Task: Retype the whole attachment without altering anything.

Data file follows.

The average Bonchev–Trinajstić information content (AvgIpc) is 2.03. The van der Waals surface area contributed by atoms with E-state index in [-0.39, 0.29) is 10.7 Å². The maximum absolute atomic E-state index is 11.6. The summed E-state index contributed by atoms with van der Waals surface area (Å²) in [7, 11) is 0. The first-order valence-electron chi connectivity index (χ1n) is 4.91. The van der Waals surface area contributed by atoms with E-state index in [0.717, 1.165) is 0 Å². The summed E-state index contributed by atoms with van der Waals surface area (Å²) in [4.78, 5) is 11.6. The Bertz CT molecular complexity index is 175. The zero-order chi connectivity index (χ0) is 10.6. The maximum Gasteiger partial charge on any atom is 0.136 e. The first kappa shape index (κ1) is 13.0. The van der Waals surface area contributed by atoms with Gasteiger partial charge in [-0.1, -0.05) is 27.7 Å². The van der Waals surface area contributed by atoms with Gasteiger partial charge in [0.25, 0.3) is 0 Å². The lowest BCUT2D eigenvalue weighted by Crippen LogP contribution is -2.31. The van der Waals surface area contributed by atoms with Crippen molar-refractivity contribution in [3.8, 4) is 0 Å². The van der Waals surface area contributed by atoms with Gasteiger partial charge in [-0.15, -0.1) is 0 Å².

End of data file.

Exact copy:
The average Bonchev–Trinajstić information content (AvgIpc) is 2.03. The van der Waals surface area contributed by atoms with E-state index in [-0.39, 0.29) is 10.7 Å². The maximum absolute atomic E-state index is 11.6. The summed E-state index contributed by atoms with van der Waals surface area (Å²) in [7, 11) is 0. The first-order valence-electron chi connectivity index (χ1n) is 4.91. The van der Waals surface area contributed by atoms with E-state index in [0.717, 1.165) is 0 Å². The summed E-state index contributed by atoms with van der Waals surface area (Å²) in [4.78, 5) is 11.6. The Bertz CT molecular complexity index is 175. The zero-order chi connectivity index (χ0) is 10.6. The maximum Gasteiger partial charge on any atom is 0.136 e. The first kappa shape index (κ1) is 13.0. The van der Waals surface area contributed by atoms with Gasteiger partial charge in [-0.1, -0.05) is 27.7 Å². The van der Waals surface area contributed by atoms with Gasteiger partial charge in [0.25, 0.3) is 0 Å². The lowest BCUT2D eigenvalue weighted by Crippen LogP contribution is -2.31. The van der Waals surface area contributed by atoms with Crippen molar-refractivity contribution in [3.8, 4) is 0 Å². The van der Waals surface area contributed by atoms with Gasteiger partial charge in [-0.15, -0.1) is 0 Å².